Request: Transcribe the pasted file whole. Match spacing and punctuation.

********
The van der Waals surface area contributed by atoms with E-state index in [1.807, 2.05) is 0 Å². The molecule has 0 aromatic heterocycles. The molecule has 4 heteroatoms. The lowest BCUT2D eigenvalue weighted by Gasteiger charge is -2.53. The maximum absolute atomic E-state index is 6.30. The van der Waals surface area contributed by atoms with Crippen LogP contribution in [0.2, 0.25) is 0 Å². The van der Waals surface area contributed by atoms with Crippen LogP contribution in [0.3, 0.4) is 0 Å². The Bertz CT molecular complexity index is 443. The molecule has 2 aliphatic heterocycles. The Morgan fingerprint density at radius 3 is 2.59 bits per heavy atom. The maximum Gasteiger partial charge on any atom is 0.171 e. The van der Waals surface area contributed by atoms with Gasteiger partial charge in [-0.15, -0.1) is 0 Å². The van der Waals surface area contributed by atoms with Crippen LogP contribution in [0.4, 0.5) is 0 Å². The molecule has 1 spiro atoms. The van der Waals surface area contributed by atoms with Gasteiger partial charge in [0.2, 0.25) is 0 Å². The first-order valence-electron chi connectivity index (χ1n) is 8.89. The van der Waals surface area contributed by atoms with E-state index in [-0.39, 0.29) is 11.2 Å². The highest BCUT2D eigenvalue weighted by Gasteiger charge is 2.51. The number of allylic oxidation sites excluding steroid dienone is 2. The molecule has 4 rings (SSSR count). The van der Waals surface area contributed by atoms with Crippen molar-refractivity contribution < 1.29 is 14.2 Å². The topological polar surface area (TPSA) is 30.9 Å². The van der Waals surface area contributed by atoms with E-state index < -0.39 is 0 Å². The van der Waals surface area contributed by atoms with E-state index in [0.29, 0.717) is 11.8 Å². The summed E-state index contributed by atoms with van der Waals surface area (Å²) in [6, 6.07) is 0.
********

The van der Waals surface area contributed by atoms with E-state index in [1.807, 2.05) is 0 Å². The molecule has 0 aromatic heterocycles. The molecule has 4 heteroatoms. The lowest BCUT2D eigenvalue weighted by Gasteiger charge is -2.53. The maximum absolute atomic E-state index is 6.30. The van der Waals surface area contributed by atoms with Crippen LogP contribution in [0.2, 0.25) is 0 Å². The van der Waals surface area contributed by atoms with Crippen LogP contribution in [0.3, 0.4) is 0 Å². The Bertz CT molecular complexity index is 443. The molecule has 2 aliphatic heterocycles. The Morgan fingerprint density at radius 3 is 2.59 bits per heavy atom. The maximum Gasteiger partial charge on any atom is 0.171 e. The van der Waals surface area contributed by atoms with Gasteiger partial charge in [-0.15, -0.1) is 0 Å². The van der Waals surface area contributed by atoms with Crippen LogP contribution in [0.4, 0.5) is 0 Å². The molecule has 1 spiro atoms. The van der Waals surface area contributed by atoms with Gasteiger partial charge in [0.2, 0.25) is 0 Å². The first-order valence-electron chi connectivity index (χ1n) is 8.89. The van der Waals surface area contributed by atoms with E-state index in [-0.39, 0.29) is 11.2 Å². The highest BCUT2D eigenvalue weighted by Gasteiger charge is 2.51. The number of allylic oxidation sites excluding steroid dienone is 2. The molecule has 4 rings (SSSR count). The van der Waals surface area contributed by atoms with Crippen molar-refractivity contribution < 1.29 is 14.2 Å². The topological polar surface area (TPSA) is 30.9 Å². The van der Waals surface area contributed by atoms with E-state index < -0.39 is 0 Å². The van der Waals surface area contributed by atoms with E-state index in [0.29, 0.717) is 11.8 Å². The summed E-state index contributed by atoms with van der Waals surface area (Å²) in [6, 6.07) is 0.